Urea is a type of nitrogen fertilizer that is not expensive and its NPK (nitrogen-phosphorus-potassium) ratio is 0-0-46. Although is naturally produced in humans and animals, synthetic urea is also produced by non-hydrated ammonium. It can provide the highest amount of nitrogen to the farmer at the lowest price. When using this fertilizer in the soil, you should be careful about some points, so that nitrogen is not lost through chemical reactions.
Chemical fertilizers are divided into different types based on ingredients (mainly nitrogen, phosphorus and potassium) and the purpose of adding them to the soil can be compensated for the lack of element needed for plant growth.
Choosing the right chemical fertilizer requires knowing the characteristics and properties of the soil, this recognition is usually done by sampling the soil and determining important parameters such as pH, nitrogen, phosphorus and Due to the widespread use among farmers, we intend to see the properties and characteristics of this fertilizer, its effects and the amount of consumption in fruit trees, corn, rice and other agricultural products.
This product is produced when carbon dioxide reacts with non-hydrated ammonia. This process takes place under high pressure and at a temperature of 180 degrees Celsius. The urea obtained from this process is processed to form solid granules or balls called perils. Dry urea is completely soluble in water and should be stored away from moisture until consumed.
When it is deposited on the soil surface, it is converted to ammonium bicarbonate by a chemical process. Ammonium turns into a gas, if it is not protected, it will be destroyed. This means that for maximum efficiency of this fertilizer.
it must be mixed with soil. There are two ways to achieve this goal: either must be spread on the soil surface and then immediately plowed well with the soil, or must be injected directly into the soil. In the second method, it can be spread on the soil surface and then with a heavy irrigation, the dissolved urea can be directed to the lower parts of the soil.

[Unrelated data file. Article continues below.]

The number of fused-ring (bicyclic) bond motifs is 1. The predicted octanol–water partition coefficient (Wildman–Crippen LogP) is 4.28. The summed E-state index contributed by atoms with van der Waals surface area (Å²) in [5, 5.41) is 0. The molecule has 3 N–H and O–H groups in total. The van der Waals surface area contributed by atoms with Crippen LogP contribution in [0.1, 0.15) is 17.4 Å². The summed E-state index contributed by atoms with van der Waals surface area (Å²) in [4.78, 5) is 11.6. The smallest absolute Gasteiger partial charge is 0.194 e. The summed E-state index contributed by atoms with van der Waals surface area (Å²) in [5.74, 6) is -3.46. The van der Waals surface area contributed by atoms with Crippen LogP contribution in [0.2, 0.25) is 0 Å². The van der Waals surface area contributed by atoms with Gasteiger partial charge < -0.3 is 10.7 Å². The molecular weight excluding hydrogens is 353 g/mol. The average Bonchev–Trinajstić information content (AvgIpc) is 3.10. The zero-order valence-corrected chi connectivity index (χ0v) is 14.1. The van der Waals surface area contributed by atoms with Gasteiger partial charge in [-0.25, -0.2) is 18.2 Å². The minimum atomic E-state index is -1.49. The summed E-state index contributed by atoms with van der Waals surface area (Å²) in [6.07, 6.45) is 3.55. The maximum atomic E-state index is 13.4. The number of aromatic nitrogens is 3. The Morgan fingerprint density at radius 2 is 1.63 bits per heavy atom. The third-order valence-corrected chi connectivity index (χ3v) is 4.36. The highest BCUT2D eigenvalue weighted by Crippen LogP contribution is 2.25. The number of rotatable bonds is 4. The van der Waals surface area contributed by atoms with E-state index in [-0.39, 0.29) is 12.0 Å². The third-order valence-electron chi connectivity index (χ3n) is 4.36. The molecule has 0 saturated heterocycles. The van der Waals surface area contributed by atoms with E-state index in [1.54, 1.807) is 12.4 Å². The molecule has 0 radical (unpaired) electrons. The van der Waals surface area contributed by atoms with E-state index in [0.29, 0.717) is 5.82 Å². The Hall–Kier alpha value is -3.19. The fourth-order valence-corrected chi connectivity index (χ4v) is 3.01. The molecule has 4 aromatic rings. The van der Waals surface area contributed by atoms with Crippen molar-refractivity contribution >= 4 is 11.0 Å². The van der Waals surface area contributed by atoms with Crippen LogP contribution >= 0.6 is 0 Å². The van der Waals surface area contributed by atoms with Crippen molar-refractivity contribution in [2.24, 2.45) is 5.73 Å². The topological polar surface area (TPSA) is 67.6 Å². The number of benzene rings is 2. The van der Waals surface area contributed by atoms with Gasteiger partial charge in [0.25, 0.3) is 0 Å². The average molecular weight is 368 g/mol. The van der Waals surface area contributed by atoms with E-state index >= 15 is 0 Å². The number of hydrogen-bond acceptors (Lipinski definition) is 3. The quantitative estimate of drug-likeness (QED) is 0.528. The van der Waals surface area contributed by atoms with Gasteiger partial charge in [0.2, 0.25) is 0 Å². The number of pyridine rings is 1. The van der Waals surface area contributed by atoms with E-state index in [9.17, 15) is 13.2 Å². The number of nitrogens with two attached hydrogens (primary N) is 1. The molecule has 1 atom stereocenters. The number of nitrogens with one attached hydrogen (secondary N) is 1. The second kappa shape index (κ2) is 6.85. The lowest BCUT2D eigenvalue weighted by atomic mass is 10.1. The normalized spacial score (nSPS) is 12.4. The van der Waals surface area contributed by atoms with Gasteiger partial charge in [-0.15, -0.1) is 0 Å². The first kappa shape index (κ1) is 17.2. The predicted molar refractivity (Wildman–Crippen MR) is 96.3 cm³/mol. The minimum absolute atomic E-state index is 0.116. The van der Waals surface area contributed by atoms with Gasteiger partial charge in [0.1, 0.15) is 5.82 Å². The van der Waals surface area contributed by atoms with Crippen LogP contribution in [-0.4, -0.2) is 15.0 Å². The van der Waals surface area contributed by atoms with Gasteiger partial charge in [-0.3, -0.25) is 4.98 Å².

In general, this product can provide the highest amount of nitrogen to soil and crops at the lowest cost. This material is easy to store and does not pose a fire hazard in the long run. Urea can be used either alone or mixed with other fertilizers.
For plants that grow better in acidic soils, urea fertilizer is one of the best options to prevent soil acidification. In the cultivation of crops such as corn, strawberries and other plants that need high nitrogen, urea fertilizer is able to provide high amounts of nitrogen to the plant immediately.
After the chemical reactions that occur with the use in the soil, special care must be taken to prevent ammonium from evaporating. This becomes a problem for farmers who grow on large farms. The high solubility of this product makes it necessary to store it in a dry state.
It was first produced by the German chemist Behind Frederick Weller in 1828. Prior to that, organic sources such as urine, dark soil, manure, and compost were the only sources of this macronutrient used. Over the last century, other chemical compounds have been used as nitrogen fertilizers that are better than urea fertilizers.
Ammonium nitrate (N2H4O3) is one of these compounds in which the NPK rate is 0-0-34. On the other hand, the NPK grade of urea is 0-0-46, which makes it economically viable to transport. 90% of the amount of urea that is produced artificially is used in the production of fertilizers.